At noon today (Pacific time), engineers at NASA's Jet
Propulsion Laboratory in Pasadena, California, officially concluded
the Deep Space 1 mission by turning off the craft's xenon-fueled engine.
Launched on October 24, 1998, this inaugural flight in NASA's New Millennium
program was designed to demonstrate
the viability of a dozen new and unproven technologies. Included in
the list was an autonomous star tracker that enabled the craft to guide
itself without human intervention, and a xenon-ion engine, which retired
with 670 operating days under its belt. The engine's strong performance
and surprising endurance have paved the way for future deep-space explorations
using this highly efficient propulsion method.
Early on Deep Space 1 was a relatively trouble-free mission.
Only nine months after launch, it had successfully tested all 12 of
its technologies and thus completed its main objectives. On July 29,
1999, the craft swept very close to 9969
Braille, but problems in gauging the asteroid's brightness reduced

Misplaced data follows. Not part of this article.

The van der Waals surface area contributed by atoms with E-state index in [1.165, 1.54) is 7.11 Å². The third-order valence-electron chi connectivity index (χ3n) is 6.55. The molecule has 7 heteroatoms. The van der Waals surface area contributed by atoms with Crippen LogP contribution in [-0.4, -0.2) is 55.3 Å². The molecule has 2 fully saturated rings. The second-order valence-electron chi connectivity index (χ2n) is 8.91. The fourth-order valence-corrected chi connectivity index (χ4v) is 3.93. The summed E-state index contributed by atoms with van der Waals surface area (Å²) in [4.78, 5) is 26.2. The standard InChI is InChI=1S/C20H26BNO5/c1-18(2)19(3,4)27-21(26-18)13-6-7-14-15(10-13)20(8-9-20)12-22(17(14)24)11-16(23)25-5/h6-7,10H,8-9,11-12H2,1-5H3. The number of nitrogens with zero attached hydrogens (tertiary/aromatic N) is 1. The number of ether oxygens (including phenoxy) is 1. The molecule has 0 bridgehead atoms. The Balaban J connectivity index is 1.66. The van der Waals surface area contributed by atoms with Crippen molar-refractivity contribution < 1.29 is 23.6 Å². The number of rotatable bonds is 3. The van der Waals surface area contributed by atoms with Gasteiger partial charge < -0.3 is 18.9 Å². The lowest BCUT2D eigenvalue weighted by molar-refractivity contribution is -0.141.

the flyby's scientific return. Two months later the navigation camera
failed, leaving the craft unable to see its way through interplanetary
space. A major rescue effort ensued, during which the multispectral
imager was reprogrammed to handle the dual roles of science and navigation.
The successful fix allowed DS1 to complete its rendezvous with periodic
comet 19P/Borrelly on September 22, 2001, when it obtained the best-ever
images of a cometary nucleus and probed Borrelly's interaction with
the solar wind.
Despite concluding its pathfinding 38-month tour of duty,
this "aged, wounded, intrepid, and very very happy explorer" (in the
words of project manager Marc
Rayman) might still live on. Engineers will leave its radio receiver
turned on indefinitely as the craft silently circles the Sun. "Deep
Space 1 is a true success story," said Charles Elachi, JPL's director,
in a prepared statement. "We are proud that future generations of spacecraft
will benefit from its accomplishments."